Probably the busiest area in this town. The Markt is located in the center of the city, it is home to the Gothic style Town Hall (the Stadhuis), and is surrounded by old houses with various shops and coffee shops. The was also a local market day on the go as we got there, but is was all finished by 13h00.
Once you have gone through Lazarus Poortje, you find the Catherina Gasthuis which is a former hospital. Today it houses the Stedelijk (municipal) museum. The building dates from the 14th century. The museum has paintings from the Hague school on display.
It is open daily except for 25th december and 1st January. I am not sure what the entrance fee is as the lovely man at the recep[tion desk told us to visit the church first and then we will gain free entrance to the museum and that would work out cheaper for us.
As you get closer to the gate, some very haunting music is what you will hear. Very intruiging. Lazarus Poortje was created by the German stone mason Gregorius Cool (1570-1629) and used to be on a different location in Gouda. During the 16th century is was used as the entrance to the leperhospital.
The relief shows The Rich Man and Poor Lazaro. The gate was dismantled in 1939, stored for decades, then rebuilt on this spot behind the church of St. John in 1964.
You will find De Waag on the market Square. this is the place where cheese was weighed and stored. It's built in 1670 and still holds its place next to the Thursday morning cheese market. Just be aware that the Thursday morning cheese markets are only held from the last week in June till end of September. The building itself has been turned into a museum showing the process of cheesemaking and sells some flavours as well.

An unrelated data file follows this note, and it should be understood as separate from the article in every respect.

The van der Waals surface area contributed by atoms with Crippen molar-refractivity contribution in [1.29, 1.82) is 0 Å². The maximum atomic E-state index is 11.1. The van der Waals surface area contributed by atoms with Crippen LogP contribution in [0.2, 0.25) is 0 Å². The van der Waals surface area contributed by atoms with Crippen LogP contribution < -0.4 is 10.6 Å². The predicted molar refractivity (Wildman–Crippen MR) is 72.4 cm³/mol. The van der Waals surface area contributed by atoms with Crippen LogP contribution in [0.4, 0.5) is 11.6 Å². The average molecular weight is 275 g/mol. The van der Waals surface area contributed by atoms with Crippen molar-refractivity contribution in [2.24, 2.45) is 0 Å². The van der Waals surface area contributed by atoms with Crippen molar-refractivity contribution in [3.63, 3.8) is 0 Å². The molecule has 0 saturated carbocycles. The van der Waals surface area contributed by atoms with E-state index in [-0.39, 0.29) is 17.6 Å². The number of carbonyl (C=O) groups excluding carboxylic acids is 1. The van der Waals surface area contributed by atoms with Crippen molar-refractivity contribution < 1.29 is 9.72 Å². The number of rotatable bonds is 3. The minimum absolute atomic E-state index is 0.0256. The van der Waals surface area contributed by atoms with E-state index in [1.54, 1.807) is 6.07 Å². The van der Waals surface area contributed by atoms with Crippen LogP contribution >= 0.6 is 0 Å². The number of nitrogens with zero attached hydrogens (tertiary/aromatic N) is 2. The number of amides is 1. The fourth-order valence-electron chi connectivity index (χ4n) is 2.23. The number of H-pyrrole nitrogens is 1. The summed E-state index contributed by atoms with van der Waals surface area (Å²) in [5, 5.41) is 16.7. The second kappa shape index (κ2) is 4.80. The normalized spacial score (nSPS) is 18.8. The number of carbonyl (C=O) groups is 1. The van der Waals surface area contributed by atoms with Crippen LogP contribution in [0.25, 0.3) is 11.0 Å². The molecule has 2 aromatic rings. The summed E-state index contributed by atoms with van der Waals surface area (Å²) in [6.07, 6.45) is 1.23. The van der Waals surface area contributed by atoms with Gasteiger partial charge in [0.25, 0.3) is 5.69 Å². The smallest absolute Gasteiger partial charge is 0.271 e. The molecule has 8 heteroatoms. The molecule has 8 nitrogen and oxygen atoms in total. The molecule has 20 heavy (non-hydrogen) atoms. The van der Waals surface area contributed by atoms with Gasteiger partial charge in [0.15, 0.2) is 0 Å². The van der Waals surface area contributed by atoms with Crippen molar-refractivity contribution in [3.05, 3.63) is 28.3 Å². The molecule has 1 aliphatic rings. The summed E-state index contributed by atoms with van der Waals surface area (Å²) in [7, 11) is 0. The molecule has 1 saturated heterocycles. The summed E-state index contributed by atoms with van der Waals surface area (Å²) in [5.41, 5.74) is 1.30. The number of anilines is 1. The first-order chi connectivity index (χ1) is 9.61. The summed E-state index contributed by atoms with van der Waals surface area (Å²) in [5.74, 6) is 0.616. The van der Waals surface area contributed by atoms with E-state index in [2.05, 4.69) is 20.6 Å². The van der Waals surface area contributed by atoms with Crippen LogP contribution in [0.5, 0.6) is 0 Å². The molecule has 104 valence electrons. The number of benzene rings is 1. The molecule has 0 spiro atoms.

Opening Times Museum: 8 April - 29 October
Tues-Sun 13.00-17.00 Thurs 10.00-17.00
Entrance fee 3.50 Euro.
Sint Janskerk is an impressive 123 meters long which makes it the longes church in the Netherlands. She is famous world wide due to the 72 stained glass windows some dating back to the 16th century.
The entrance is around the back and this little street is called 'Achter de Kerk' , it will cost you €2,50 to get in, but that also allows entrance into the museum across the road
Visiting hours Mon-Sat 9am-16/17pm
The City Hall dates back to 1450. Let the beautiful Gothic facade not mislead you, this place was the home of some horrible punishments that took place here in the early days. The building sports two areas on the outside that mark those happenings;
The first one you will find which is the small balcony under the puppet theater. People who commited minor crimes were put on display here with a stone that was hung from their necks to make them feel burden and shame.
The second spot is the sandstone scaffold at the back of the city hall. It was built in 1697 and used until 1860 to put on trial those who commited heavy crimes. Public hangings and other horrible punishments where carried out here.
City Hall is open to the public on Saturdays.
Tours are given between 11am-15pm. (or you can stroll around by yourself)
Entrance fee 2Euro50.
A city map, downloadable from the link below, shows the museums, antique shops, arts and craft shops, galleries as well as a nice walking route.
The tourist office is at www.vvvgouda.nl or click here. (English version available at the top right).
Quality control played an important role in Gouda’s rise to a prospering market town. Here, two small buildings were used for the quality control of fish. They were built in the 17th century, it means in the dutch golden century.